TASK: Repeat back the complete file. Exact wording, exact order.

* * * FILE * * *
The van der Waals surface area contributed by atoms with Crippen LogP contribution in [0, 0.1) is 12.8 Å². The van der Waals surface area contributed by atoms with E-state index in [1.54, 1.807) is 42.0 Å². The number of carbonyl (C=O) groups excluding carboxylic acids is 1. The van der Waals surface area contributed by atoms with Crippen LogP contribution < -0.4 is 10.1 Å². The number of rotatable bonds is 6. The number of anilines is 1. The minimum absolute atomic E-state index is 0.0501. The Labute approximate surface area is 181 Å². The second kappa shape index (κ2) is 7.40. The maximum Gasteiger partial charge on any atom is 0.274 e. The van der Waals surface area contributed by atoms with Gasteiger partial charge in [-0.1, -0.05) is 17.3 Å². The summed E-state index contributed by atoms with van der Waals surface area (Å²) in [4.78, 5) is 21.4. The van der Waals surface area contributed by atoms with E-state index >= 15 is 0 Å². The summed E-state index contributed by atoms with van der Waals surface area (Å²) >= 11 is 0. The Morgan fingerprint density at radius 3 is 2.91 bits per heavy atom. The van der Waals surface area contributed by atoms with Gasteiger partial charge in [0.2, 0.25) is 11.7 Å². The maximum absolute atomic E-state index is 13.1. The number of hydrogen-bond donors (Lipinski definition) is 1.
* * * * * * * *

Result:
The van der Waals surface area contributed by atoms with Crippen LogP contribution in [0, 0.1) is 12.8 Å². The van der Waals surface area contributed by atoms with E-state index in [1.54, 1.807) is 42.0 Å². The number of carbonyl (C=O) groups excluding carboxylic acids is 1. The van der Waals surface area contributed by atoms with Crippen LogP contribution < -0.4 is 10.1 Å². The number of rotatable bonds is 6. The number of anilines is 1. The minimum absolute atomic E-state index is 0.0501. The Labute approximate surface area is 181 Å². The second kappa shape index (κ2) is 7.40. The maximum Gasteiger partial charge on any atom is 0.274 e. The van der Waals surface area contributed by atoms with Gasteiger partial charge in [-0.1, -0.05) is 17.3 Å². The summed E-state index contributed by atoms with van der Waals surface area (Å²) in [4.78, 5) is 21.4. The van der Waals surface area contributed by atoms with E-state index >= 15 is 0 Å². The summed E-state index contributed by atoms with van der Waals surface area (Å²) >= 11 is 0. The Morgan fingerprint density at radius 3 is 2.91 bits per heavy atom. The van der Waals surface area contributed by atoms with Gasteiger partial charge in [0.2, 0.25) is 11.7 Å². The maximum absolute atomic E-state index is 13.1. The number of hydrogen-bond donors (Lipinski definition) is 1.